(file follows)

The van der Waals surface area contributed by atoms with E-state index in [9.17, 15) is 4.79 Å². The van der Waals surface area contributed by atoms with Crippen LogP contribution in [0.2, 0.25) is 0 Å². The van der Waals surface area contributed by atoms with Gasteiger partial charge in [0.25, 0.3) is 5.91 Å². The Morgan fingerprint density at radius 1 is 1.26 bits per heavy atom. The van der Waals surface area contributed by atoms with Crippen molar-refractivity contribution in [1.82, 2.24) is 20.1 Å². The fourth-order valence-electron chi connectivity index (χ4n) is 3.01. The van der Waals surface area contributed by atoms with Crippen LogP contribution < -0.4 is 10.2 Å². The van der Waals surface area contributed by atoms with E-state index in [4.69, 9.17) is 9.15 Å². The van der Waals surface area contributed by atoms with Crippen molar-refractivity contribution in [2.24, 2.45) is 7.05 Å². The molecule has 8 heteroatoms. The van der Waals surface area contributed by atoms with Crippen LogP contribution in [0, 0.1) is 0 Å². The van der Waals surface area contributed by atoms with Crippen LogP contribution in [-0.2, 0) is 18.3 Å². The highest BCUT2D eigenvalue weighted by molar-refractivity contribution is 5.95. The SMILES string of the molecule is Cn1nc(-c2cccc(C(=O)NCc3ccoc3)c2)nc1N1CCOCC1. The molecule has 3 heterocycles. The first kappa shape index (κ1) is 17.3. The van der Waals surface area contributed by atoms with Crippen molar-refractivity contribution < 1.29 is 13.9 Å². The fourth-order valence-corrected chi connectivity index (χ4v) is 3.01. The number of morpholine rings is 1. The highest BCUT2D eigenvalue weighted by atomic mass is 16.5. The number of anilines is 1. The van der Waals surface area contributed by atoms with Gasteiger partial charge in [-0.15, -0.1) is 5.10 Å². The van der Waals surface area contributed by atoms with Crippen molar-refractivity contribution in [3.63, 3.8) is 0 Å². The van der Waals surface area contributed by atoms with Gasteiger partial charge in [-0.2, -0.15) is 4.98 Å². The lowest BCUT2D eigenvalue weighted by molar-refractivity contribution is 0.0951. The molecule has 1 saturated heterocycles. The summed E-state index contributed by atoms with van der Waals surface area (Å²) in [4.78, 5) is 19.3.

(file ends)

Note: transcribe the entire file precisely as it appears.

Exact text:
The van der Waals surface area contributed by atoms with E-state index in [9.17, 15) is 4.79 Å². The van der Waals surface area contributed by atoms with Crippen LogP contribution in [0.2, 0.25) is 0 Å². The van der Waals surface area contributed by atoms with Gasteiger partial charge in [0.25, 0.3) is 5.91 Å². The Morgan fingerprint density at radius 1 is 1.26 bits per heavy atom. The van der Waals surface area contributed by atoms with Crippen molar-refractivity contribution in [1.82, 2.24) is 20.1 Å². The fourth-order valence-electron chi connectivity index (χ4n) is 3.01. The van der Waals surface area contributed by atoms with Crippen LogP contribution < -0.4 is 10.2 Å². The van der Waals surface area contributed by atoms with E-state index in [4.69, 9.17) is 9.15 Å². The van der Waals surface area contributed by atoms with Crippen molar-refractivity contribution in [2.24, 2.45) is 7.05 Å². The molecule has 8 heteroatoms. The van der Waals surface area contributed by atoms with Crippen LogP contribution in [0, 0.1) is 0 Å². The van der Waals surface area contributed by atoms with Crippen LogP contribution in [-0.2, 0) is 18.3 Å². The highest BCUT2D eigenvalue weighted by molar-refractivity contribution is 5.95. The SMILES string of the molecule is Cn1nc(-c2cccc(C(=O)NCc3ccoc3)c2)nc1N1CCOCC1. The molecule has 3 heterocycles. The first kappa shape index (κ1) is 17.3. The van der Waals surface area contributed by atoms with Crippen molar-refractivity contribution < 1.29 is 13.9 Å². The fourth-order valence-corrected chi connectivity index (χ4v) is 3.01. The number of morpholine rings is 1. The highest BCUT2D eigenvalue weighted by atomic mass is 16.5. The number of anilines is 1. The van der Waals surface area contributed by atoms with Gasteiger partial charge in [-0.15, -0.1) is 5.10 Å². The van der Waals surface area contributed by atoms with Crippen molar-refractivity contribution in [3.63, 3.8) is 0 Å². The van der Waals surface area contributed by atoms with Gasteiger partial charge in [-0.2, -0.15) is 4.98 Å². The lowest BCUT2D eigenvalue weighted by molar-refractivity contribution is 0.0951. The molecule has 1 saturated heterocycles. The summed E-state index contributed by atoms with van der Waals surface area (Å²) in [4.78, 5) is 19.3.